Culture At Large

SBC Elections

Chris Salzman

I'm not a member of the SBC. Despite all the bad press they get, I do admire their resolve. They just had their annual meeting down in Indianapolis this weekend where they elected Rev. Johnny Hunt their new president.

Scott from Scotteriology has chimed in with some (warranted?) criticism. He begins with a few quotations gleaned from the speakers at the conference, the best of which is this one:
another former president of the SBC Jimmy Draper who observed...“I hate to say it, but we are not plateaued. We’re not even just declining. We’re in a free fall.” “You know why we don’t win the lost?” Draper asked. “Because we don’t like them. They are different from us. We don’t care for them. We have no real love for them.” “People just don’t touch eternity when they are around us,” Draper said. “We’re too self-absorbed.”
In addition to those statements they also voted on these motions:
A motion by Harold M. Phillips of Pleasant View Baptist Church in Port Deposit, Md., that all Southern Baptist colleges and seminaries teach creation science.
A motion by Jeff Purvis of First Baptist Church in Pevely, Mo., that SBC bylaws be amended to require that people who serve on boards and commission “agree to abstain from drinking alcoholic beverages and using any other recreational drugs,” agree with the BF&M and be a member of a CP-giving church.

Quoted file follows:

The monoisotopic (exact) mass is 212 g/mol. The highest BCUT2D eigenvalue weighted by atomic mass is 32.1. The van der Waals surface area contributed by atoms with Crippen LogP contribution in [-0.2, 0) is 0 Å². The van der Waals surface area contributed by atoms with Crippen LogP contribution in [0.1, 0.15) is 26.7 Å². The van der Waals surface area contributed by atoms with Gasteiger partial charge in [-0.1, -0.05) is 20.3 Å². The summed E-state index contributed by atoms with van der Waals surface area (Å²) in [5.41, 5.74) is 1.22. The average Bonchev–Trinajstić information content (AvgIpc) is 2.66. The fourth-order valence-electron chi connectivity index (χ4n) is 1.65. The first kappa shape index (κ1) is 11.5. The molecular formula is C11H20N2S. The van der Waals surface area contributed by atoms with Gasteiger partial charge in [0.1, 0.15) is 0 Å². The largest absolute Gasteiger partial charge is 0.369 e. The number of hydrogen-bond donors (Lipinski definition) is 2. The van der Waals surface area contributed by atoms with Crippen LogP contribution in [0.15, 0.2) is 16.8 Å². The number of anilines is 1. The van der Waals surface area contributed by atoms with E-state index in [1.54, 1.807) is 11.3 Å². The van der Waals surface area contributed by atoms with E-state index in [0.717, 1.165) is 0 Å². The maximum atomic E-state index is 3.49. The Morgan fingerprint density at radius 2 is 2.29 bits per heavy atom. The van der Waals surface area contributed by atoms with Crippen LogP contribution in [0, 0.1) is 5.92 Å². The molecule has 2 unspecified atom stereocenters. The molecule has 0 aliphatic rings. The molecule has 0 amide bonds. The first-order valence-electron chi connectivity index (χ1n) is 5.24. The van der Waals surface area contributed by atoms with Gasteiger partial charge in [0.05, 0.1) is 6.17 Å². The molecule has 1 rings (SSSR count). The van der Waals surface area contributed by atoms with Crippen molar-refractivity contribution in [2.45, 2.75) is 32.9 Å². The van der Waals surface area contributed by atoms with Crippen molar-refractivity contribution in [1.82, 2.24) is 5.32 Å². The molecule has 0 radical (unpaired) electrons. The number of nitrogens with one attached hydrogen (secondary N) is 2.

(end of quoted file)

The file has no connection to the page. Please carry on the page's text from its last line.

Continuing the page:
A motion by Eric Williams of Long Prairie Baptist Church in Belle Rive, Ill., asking that messengers not allow the HCSB [Holman Christian Standard Bible] “or any translation that questions the validity of any Scripture passage or verse” to be used in any SBC publication or at the podium of any SBC meeting.
Scott's perception is that while they might be recognizing their declining numbers they're not doing a whole lot to reinvent themselves. I'll keep my opinions to myself, but I do have a few questions.

There's a point to which Christians need to be relevant to their culture, but what does this quotation, '“People just don’t touch eternity when they are around us,' Draper said. 'We’re too self-absorbed.'" mean for the SBC? Should the SBC relax a bit on these doctrines they've historically defended in order to keep members? Do you think they're saying one thing and acting in another way? Other thoughts?

If any SBC members want to jump in to offer some more insightful commentary, I'd welcome it.

Topics: Culture At Large, Theology & The Church, Faith, Evangelism, The Church